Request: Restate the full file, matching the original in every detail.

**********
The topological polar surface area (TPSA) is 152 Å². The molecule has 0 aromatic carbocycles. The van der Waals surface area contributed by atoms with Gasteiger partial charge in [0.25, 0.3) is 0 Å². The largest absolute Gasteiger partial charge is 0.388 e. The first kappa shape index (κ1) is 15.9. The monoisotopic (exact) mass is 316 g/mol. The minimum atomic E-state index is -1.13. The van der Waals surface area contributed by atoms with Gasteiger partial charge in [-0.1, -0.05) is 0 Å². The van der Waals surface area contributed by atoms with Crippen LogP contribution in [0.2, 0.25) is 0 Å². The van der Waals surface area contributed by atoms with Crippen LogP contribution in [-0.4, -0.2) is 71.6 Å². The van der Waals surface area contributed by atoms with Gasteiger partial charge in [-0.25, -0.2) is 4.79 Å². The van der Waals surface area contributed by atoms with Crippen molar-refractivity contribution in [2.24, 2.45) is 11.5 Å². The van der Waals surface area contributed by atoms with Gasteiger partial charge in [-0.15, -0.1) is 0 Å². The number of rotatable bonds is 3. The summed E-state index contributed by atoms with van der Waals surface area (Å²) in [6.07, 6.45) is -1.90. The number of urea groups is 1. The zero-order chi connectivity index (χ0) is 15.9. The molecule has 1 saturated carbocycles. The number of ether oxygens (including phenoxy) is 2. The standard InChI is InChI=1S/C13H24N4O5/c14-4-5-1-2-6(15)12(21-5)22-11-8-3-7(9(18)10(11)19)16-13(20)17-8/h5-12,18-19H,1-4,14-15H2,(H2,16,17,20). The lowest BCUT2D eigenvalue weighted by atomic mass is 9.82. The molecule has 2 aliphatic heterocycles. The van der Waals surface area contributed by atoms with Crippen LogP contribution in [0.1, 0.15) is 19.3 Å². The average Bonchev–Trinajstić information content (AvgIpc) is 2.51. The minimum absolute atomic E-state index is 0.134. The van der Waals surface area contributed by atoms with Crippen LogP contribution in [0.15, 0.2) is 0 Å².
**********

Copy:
The topological polar surface area (TPSA) is 152 Å². The molecule has 0 aromatic carbocycles. The van der Waals surface area contributed by atoms with Gasteiger partial charge in [0.25, 0.3) is 0 Å². The largest absolute Gasteiger partial charge is 0.388 e. The first kappa shape index (κ1) is 15.9. The monoisotopic (exact) mass is 316 g/mol. The minimum atomic E-state index is -1.13. The van der Waals surface area contributed by atoms with Gasteiger partial charge in [-0.1, -0.05) is 0 Å². The van der Waals surface area contributed by atoms with Crippen LogP contribution in [0.2, 0.25) is 0 Å². The van der Waals surface area contributed by atoms with Crippen LogP contribution in [-0.4, -0.2) is 71.6 Å². The van der Waals surface area contributed by atoms with Gasteiger partial charge in [-0.25, -0.2) is 4.79 Å². The van der Waals surface area contributed by atoms with Crippen molar-refractivity contribution in [2.24, 2.45) is 11.5 Å². The van der Waals surface area contributed by atoms with Gasteiger partial charge in [-0.15, -0.1) is 0 Å². The number of rotatable bonds is 3. The summed E-state index contributed by atoms with van der Waals surface area (Å²) in [6.07, 6.45) is -1.90. The number of urea groups is 1. The zero-order chi connectivity index (χ0) is 15.9. The molecule has 1 saturated carbocycles. The number of ether oxygens (including phenoxy) is 2. The standard InChI is InChI=1S/C13H24N4O5/c14-4-5-1-2-6(15)12(21-5)22-11-8-3-7(9(18)10(11)19)16-13(20)17-8/h5-12,18-19H,1-4,14-15H2,(H2,16,17,20). The lowest BCUT2D eigenvalue weighted by atomic mass is 9.82. The molecule has 2 aliphatic heterocycles. The van der Waals surface area contributed by atoms with Crippen LogP contribution in [0.1, 0.15) is 19.3 Å². The average Bonchev–Trinajstić information content (AvgIpc) is 2.51. The minimum absolute atomic E-state index is 0.134. The van der Waals surface area contributed by atoms with Crippen LogP contribution in [0.15, 0.2) is 0 Å².